Assoc. Prof. Petar Rashkov

Assoc. Prof. Petar Rashkov


Assoc. Prof. Petar Rashkov obtained his doctoral degree in Mathematics at Jacobs University, Bremen, Germany, in 2010, with specialisation towards harmonic analysis and operator theory. He was postdoctoral fellow at Philipps University in Marburg, Germany, Department of Numerical Methods at Faculty of Mathematics and Informatics and LOEWE-Centre for Synthetic Microbiology, where he dealt with modelling of microbiological systems, and at University of Exeter, England, where he worked on a project funded by pharmaceutical company AstraZeneca in the area of cancer modelling.

In 2017, he was habilitated as an associate professor at Institute of Mathematics and Informatics at Bulgarian Academy of Sciences, section Mathematical Modelling and Numerical Analysis.

His research interests include mathematical modelling in microbiology, oncology and epidemiology, in particular models described in differential equations and their analysis, and numerical methods. Since 2017, Assoc. Prof. Rashkov has taught an introductory course in computational biology at Sofia University – Faculty of Mathematics and Informatics.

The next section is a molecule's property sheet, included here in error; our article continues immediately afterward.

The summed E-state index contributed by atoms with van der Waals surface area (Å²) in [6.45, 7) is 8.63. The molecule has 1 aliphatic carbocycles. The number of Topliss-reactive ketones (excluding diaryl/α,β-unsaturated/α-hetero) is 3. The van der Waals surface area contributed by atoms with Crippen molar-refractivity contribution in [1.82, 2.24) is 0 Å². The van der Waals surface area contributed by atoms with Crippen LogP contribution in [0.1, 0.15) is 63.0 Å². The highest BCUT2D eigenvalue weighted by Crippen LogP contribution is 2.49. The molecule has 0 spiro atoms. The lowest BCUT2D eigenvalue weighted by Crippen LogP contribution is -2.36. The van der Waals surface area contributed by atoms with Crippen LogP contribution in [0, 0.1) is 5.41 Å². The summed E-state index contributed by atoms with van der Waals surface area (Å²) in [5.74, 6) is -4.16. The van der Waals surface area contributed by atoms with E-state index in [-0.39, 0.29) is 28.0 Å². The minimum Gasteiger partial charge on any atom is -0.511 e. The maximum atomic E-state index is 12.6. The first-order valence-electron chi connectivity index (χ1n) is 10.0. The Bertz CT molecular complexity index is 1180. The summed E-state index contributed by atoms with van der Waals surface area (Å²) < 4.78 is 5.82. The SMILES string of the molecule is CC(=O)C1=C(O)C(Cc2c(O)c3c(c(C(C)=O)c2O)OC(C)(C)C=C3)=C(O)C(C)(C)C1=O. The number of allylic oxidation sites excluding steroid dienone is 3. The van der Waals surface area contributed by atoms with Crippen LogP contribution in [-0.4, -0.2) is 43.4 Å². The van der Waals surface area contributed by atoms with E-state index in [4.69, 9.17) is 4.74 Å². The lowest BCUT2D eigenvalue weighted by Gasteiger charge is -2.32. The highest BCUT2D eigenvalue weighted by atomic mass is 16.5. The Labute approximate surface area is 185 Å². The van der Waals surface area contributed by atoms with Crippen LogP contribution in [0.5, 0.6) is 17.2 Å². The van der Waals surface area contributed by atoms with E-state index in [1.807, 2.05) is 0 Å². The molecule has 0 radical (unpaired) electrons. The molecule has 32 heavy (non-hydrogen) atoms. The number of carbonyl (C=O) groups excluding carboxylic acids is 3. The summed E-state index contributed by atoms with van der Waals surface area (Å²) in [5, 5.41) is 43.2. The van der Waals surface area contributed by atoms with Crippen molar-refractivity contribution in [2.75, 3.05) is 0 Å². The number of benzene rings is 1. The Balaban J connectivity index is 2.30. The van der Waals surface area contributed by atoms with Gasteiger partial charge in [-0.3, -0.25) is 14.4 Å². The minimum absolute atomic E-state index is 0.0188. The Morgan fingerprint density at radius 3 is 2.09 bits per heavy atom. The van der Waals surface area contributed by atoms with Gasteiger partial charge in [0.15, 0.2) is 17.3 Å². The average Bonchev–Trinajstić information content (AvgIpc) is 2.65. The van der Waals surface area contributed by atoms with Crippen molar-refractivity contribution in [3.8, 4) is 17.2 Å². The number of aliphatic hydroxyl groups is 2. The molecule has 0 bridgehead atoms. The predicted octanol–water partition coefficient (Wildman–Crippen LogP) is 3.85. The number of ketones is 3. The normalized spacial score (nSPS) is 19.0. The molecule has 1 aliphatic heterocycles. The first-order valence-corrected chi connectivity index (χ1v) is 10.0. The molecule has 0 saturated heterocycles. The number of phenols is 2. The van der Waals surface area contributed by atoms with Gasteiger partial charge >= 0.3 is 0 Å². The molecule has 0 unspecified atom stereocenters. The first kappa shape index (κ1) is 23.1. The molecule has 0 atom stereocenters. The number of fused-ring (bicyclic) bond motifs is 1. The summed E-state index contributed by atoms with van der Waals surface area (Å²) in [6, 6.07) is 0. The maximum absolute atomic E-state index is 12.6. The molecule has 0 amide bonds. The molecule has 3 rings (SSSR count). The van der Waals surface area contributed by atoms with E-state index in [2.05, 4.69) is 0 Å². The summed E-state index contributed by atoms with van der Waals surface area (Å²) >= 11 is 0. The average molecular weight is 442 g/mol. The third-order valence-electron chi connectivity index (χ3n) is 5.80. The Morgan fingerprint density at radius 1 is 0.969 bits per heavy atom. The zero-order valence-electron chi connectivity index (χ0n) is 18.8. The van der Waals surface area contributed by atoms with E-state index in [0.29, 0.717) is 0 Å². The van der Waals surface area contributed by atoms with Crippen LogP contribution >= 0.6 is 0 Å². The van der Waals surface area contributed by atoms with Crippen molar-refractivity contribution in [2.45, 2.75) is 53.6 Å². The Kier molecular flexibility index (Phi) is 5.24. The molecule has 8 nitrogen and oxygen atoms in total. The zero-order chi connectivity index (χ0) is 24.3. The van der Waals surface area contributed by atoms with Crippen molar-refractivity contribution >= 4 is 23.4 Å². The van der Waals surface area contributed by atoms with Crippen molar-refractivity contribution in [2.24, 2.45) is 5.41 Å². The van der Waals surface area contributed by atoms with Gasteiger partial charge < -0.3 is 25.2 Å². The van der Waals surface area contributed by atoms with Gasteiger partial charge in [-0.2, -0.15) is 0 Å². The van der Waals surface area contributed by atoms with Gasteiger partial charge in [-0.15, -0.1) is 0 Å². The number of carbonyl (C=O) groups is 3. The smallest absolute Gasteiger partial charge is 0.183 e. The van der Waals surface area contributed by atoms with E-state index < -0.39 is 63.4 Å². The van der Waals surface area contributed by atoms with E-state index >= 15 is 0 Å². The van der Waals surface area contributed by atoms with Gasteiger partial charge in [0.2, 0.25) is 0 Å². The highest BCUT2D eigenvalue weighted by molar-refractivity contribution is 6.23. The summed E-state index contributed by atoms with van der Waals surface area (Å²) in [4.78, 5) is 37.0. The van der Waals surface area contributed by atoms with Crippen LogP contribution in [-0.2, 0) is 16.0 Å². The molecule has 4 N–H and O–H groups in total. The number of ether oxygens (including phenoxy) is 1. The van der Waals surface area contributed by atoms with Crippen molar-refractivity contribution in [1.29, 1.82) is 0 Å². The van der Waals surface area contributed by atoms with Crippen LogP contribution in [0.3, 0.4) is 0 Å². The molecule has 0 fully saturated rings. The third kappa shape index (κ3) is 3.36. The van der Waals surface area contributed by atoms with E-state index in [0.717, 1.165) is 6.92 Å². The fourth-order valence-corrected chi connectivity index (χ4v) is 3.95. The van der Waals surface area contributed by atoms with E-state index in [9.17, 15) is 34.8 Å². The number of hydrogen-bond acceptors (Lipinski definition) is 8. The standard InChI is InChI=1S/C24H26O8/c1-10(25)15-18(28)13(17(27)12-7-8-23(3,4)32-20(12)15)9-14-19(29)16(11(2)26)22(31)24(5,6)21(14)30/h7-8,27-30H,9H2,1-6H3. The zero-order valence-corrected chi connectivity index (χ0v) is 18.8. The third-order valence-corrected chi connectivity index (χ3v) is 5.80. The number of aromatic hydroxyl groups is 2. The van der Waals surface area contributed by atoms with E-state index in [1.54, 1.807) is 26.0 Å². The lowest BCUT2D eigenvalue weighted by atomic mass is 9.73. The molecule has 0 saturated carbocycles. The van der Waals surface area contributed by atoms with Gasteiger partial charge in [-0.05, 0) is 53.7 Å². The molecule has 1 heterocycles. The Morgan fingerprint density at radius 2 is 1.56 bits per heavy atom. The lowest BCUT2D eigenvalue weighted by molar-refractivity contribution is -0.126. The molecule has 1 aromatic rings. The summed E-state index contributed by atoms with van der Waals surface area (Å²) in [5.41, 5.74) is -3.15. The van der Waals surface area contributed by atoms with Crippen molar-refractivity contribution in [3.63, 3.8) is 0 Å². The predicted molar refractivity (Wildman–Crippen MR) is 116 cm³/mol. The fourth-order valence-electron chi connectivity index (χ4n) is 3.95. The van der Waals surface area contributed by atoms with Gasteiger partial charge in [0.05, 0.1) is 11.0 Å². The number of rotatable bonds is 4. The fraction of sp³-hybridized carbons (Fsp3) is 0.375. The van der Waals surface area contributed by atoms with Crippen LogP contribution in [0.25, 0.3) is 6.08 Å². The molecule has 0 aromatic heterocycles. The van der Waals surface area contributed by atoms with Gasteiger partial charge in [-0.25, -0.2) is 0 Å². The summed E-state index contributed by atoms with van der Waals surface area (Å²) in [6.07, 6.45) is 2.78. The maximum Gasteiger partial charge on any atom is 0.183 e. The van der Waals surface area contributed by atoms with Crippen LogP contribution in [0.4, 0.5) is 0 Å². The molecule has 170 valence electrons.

Brief description of the project

Reduced Basis Methods with Application to Models of Cancer Growth and Evolution


Computer tumour modelling is expanding its application in the development of treatment strategies, with the latest models taking into account environmental and evolutionary factors, such as tumour microenvironment, intratumour heterogeneity, natural selection and adaptation to antitumour drugs. From mathematical point of view, the study of tumour changes and the search for optimal therapies are often described by parabolic problems that require multiple solutions for different values ​​of the input parameter (drug dose). Their numerical solution leads to multiple solutions of large algebraic systems resulting from discretisation of the problem, using the finite element method.

Reduced basis method (RBM) is proposed as a cost-effective approach for solving parametrised elliptical or parabolic problems in engineering. This method uses full discrete problem reduction to construct approximate solutions for the corresponding parameter value generated by a basis built from a small number of full problem solutions for carefully selected parameter values ​​(so-called snapshots). The objective of the project funded by Peter Beron National Science Programme is to develop and study RBM for tumour growth models described by reaction-diffusion-advection equations with nonlinear and nonlocal terms.